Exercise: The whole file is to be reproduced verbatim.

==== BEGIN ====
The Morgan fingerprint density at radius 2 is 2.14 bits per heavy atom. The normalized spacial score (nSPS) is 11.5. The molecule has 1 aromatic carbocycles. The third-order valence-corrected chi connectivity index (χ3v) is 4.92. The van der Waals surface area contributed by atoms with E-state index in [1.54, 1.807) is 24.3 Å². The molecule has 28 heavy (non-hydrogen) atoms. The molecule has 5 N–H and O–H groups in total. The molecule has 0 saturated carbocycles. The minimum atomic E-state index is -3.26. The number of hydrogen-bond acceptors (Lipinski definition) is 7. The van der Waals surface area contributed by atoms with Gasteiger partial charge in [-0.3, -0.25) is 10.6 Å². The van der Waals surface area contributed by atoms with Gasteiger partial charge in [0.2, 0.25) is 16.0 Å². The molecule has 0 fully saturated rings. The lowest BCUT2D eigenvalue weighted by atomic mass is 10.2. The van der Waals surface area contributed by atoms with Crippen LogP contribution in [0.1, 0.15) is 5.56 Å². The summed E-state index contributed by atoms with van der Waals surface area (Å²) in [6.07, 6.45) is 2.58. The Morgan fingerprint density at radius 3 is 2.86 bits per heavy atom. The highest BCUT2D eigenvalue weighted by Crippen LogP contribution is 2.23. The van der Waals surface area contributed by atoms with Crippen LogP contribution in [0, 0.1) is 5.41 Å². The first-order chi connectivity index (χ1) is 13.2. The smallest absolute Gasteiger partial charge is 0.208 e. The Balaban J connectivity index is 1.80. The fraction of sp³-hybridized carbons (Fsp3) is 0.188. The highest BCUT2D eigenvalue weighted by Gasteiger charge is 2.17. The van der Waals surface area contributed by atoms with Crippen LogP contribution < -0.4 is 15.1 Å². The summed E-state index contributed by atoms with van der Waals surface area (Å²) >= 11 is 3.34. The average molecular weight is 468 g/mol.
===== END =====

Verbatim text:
The Morgan fingerprint density at radius 2 is 2.14 bits per heavy atom. The normalized spacial score (nSPS) is 11.5. The molecule has 1 aromatic carbocycles. The third-order valence-corrected chi connectivity index (χ3v) is 4.92. The van der Waals surface area contributed by atoms with E-state index in [1.54, 1.807) is 24.3 Å². The molecule has 28 heavy (non-hydrogen) atoms. The molecule has 5 N–H and O–H groups in total. The molecule has 0 saturated carbocycles. The minimum atomic E-state index is -3.26. The number of hydrogen-bond acceptors (Lipinski definition) is 7. The van der Waals surface area contributed by atoms with Gasteiger partial charge in [-0.3, -0.25) is 10.6 Å². The van der Waals surface area contributed by atoms with Gasteiger partial charge in [0.2, 0.25) is 16.0 Å². The molecule has 0 fully saturated rings. The lowest BCUT2D eigenvalue weighted by atomic mass is 10.2. The van der Waals surface area contributed by atoms with Crippen LogP contribution in [0.1, 0.15) is 5.56 Å². The summed E-state index contributed by atoms with van der Waals surface area (Å²) in [6.07, 6.45) is 2.58. The Morgan fingerprint density at radius 3 is 2.86 bits per heavy atom. The highest BCUT2D eigenvalue weighted by Crippen LogP contribution is 2.23. The van der Waals surface area contributed by atoms with Crippen LogP contribution in [0, 0.1) is 5.41 Å². The first-order chi connectivity index (χ1) is 13.2. The smallest absolute Gasteiger partial charge is 0.208 e. The Balaban J connectivity index is 1.80. The fraction of sp³-hybridized carbons (Fsp3) is 0.188. The highest BCUT2D eigenvalue weighted by Gasteiger charge is 2.17. The van der Waals surface area contributed by atoms with Crippen LogP contribution < -0.4 is 15.1 Å². The summed E-state index contributed by atoms with van der Waals surface area (Å²) >= 11 is 3.34. The average molecular weight is 468 g/mol.